Autor: Stephan B. Breitfeld
2022 Trends in Life Sciences Recruiting – where do we go from here?
No kidding, the last two years were surely the ultimate test of the Life Science industry’s resilience. And everybody in it. And that doesn’t only refer to the challenges that a global pandemic poses with lockdowns and economic decline (not to forget: looming inflation) resulting in a fundamental shift to remote operations but also to the almost uninterrupted growth in the industry and the employment base needed to manage the growth. While most other industries faced massive losses and uncertain times, Life Science companies have continued to thrive and hire people, a significant percentage even hiring A LOT of people.
Going forward this means that even through the pandemic Life Science companies had to grow their teams and subsequently grow their talent pools, drawing from an increasing number of candidates from pandemic-driven disruption in businesses. This meant a phase where companies could fill positions needed due to the growth that already started in 2019. And get a competitive advantage in attracting those candidates while other industries couldn’t.
Demand for highly skilled talent
This advantage, of course, only applies, if your company has been busy attracting talent during these difficult times. Because once the market picks up the competition the one/two steps ahead will be needed. After all: the Life Science industry employs a more highly skilled, STEM-intensive workforce compared to almost all other industries. This is a far more demanding task for recruiters and HR in a highly knowledge-based, science-driven industry working toward innovative solutions to global challenges in health, energy, sustainable industrial products, and feeding the world. No pressure…
And even the jobs that don’t require a highly skilled profile still have a large percentage of middle skill requirements which still is well above the share for all industries. As a leading advanced manufacturing industry, Life Science companies rely heavily on the skilled technician workforce (engineering as well as scientific), production workers, transportation staff, installation, maintenance, repair and so on. And what doesn’t make things easier: these workers are operating in increasingly digital and automated manufacturing environments that require skills and education of an entirely different nature than, let’s say, a couple of years ago.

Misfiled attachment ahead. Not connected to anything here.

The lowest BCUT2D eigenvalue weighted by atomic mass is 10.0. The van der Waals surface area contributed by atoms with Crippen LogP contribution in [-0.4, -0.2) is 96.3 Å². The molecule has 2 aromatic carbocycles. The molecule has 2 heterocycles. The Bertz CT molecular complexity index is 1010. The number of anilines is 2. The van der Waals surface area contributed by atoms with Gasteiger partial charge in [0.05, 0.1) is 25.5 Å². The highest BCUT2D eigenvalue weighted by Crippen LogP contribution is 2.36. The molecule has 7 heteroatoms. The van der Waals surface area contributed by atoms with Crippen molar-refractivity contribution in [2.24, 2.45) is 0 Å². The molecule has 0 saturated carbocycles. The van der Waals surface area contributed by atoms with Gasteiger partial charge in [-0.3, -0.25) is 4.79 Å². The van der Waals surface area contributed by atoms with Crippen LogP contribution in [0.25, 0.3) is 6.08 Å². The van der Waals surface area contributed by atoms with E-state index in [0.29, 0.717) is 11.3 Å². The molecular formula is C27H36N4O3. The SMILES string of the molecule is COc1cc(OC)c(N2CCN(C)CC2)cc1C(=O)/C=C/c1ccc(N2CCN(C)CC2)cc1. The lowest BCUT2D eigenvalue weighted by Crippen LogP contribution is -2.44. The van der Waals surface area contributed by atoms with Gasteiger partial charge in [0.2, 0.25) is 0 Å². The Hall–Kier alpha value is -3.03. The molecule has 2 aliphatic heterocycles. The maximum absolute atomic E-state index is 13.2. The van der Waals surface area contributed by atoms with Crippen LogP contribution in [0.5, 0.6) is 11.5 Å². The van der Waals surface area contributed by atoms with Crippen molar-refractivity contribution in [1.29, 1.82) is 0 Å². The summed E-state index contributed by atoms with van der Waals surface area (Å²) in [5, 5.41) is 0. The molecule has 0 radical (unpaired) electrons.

Demand for the right mindset
As a result of the more diverse and disruptive industry the competition for STEM talent and their technical skills gets tougher, especially competing with other sectors that are essentially out to attract the “same” talent. This is particularly true for “secondary” industry talent, where the field of expertise is not necessarily the Life Sciences but more focused on engineering, IT, or data science disciplines.
Then in recruiting the biggest challenge becomes finding agile learners who possess a depth of expertise in the respective “secondary” field while also having experience in the clinical, scientific, and healthcare industries. Sounds like the rainbow unicorn, right? Yeah well, it is until you get a place, where you breed your own rainbow unicorns – in a way. The key is to consider a broader range of candidates with a certain intersection of expertise that have the potential for the right learning curve. I also like to refer to this with the “right mindset”.
The most recent “2021 Life Sciences Workforce Trends Report” by the Coalition of State Bioscience Institutes (CSBI) shows some interesting data, for example the „Share of Life Sciences Companies Rating “Very Difficult” to Hire in Selected Occupations“, which is led by “Regulatory Affairs/Compliance”, followed by “Research Scientists (Non-clinical) or R&D positions more broadly” and “Computational Biology/Statistics” (page 18). This shows the difficulty that lies in finding these candidates with the “right mindset”. This is also underlined by the fact that the biggest Share of Companies Surveyed Ranking Various Credentials as “Very Important” said: Demonstrated Competencies/Skills – before any degrees, academic certificated or badges (page 21).
Fill the gap of missing talent
The fact that millions of skilled technical jobs are expected to go unfilled by 2022 is nothing new really. We all heard (too many times) about the “war for talent”, recently the “great resignation” and what not. I like to look at the advantages Life Sciences already has and can continue to nurture and explore. That is its emphasis on internal (!) and external talent, the viable career opportunities, compelling visions and innovation levels, the message around the careers that, after all, play a critical role in the fate of the economy and, well, the world. The broadening of the search – as mentioned above – can only work when these types of candidates find what they are looking for. Talent from new locations may have new expectations as well!
More exploration is surely needed in the area of developing high-quality data and information about the skilled technical workforce – a field with still some unleveraged potential. Proactive contingency plans need to be in place. And not to forget: continue to build partnerships to develop this critical talent, shorten recruitment processes and act more agile. If you want to discuss how to do that, get in touch anytime!